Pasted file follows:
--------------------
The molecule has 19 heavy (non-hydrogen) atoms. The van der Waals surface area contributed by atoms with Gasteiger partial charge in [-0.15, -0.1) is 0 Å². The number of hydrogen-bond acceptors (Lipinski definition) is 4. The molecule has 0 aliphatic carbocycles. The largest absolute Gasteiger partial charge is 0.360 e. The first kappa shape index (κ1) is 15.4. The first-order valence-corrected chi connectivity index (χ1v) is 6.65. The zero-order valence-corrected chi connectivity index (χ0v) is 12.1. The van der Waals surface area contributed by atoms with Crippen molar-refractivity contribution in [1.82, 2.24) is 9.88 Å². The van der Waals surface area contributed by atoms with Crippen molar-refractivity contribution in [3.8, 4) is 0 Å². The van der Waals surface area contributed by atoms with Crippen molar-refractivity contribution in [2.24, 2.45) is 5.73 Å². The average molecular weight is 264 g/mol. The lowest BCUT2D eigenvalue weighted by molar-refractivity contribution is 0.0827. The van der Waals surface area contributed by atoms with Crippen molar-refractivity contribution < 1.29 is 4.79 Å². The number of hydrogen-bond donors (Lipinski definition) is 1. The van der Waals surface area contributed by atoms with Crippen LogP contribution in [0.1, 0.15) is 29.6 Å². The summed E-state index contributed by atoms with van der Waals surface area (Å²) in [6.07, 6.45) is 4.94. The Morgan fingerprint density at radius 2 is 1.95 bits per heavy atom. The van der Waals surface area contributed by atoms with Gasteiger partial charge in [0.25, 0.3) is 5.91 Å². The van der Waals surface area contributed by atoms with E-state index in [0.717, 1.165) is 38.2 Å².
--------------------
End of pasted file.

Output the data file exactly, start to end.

The molecule has 19 heavy (non-hydrogen) atoms. The van der Waals surface area contributed by atoms with Gasteiger partial charge in [-0.15, -0.1) is 0 Å². The number of hydrogen-bond acceptors (Lipinski definition) is 4. The molecule has 0 aliphatic carbocycles. The largest absolute Gasteiger partial charge is 0.360 e. The first kappa shape index (κ1) is 15.4. The first-order valence-corrected chi connectivity index (χ1v) is 6.65. The zero-order valence-corrected chi connectivity index (χ0v) is 12.1. The van der Waals surface area contributed by atoms with Crippen molar-refractivity contribution in [1.82, 2.24) is 9.88 Å². The van der Waals surface area contributed by atoms with Crippen molar-refractivity contribution in [3.8, 4) is 0 Å². The van der Waals surface area contributed by atoms with Crippen molar-refractivity contribution in [2.24, 2.45) is 5.73 Å². The average molecular weight is 264 g/mol. The lowest BCUT2D eigenvalue weighted by molar-refractivity contribution is 0.0827. The van der Waals surface area contributed by atoms with Crippen molar-refractivity contribution < 1.29 is 4.79 Å². The number of hydrogen-bond donors (Lipinski definition) is 1. The van der Waals surface area contributed by atoms with Crippen LogP contribution in [0.1, 0.15) is 29.6 Å². The summed E-state index contributed by atoms with van der Waals surface area (Å²) in [6.07, 6.45) is 4.94. The Morgan fingerprint density at radius 2 is 1.95 bits per heavy atom. The van der Waals surface area contributed by atoms with Gasteiger partial charge in [0.25, 0.3) is 5.91 Å². The van der Waals surface area contributed by atoms with E-state index in [0.717, 1.165) is 38.2 Å².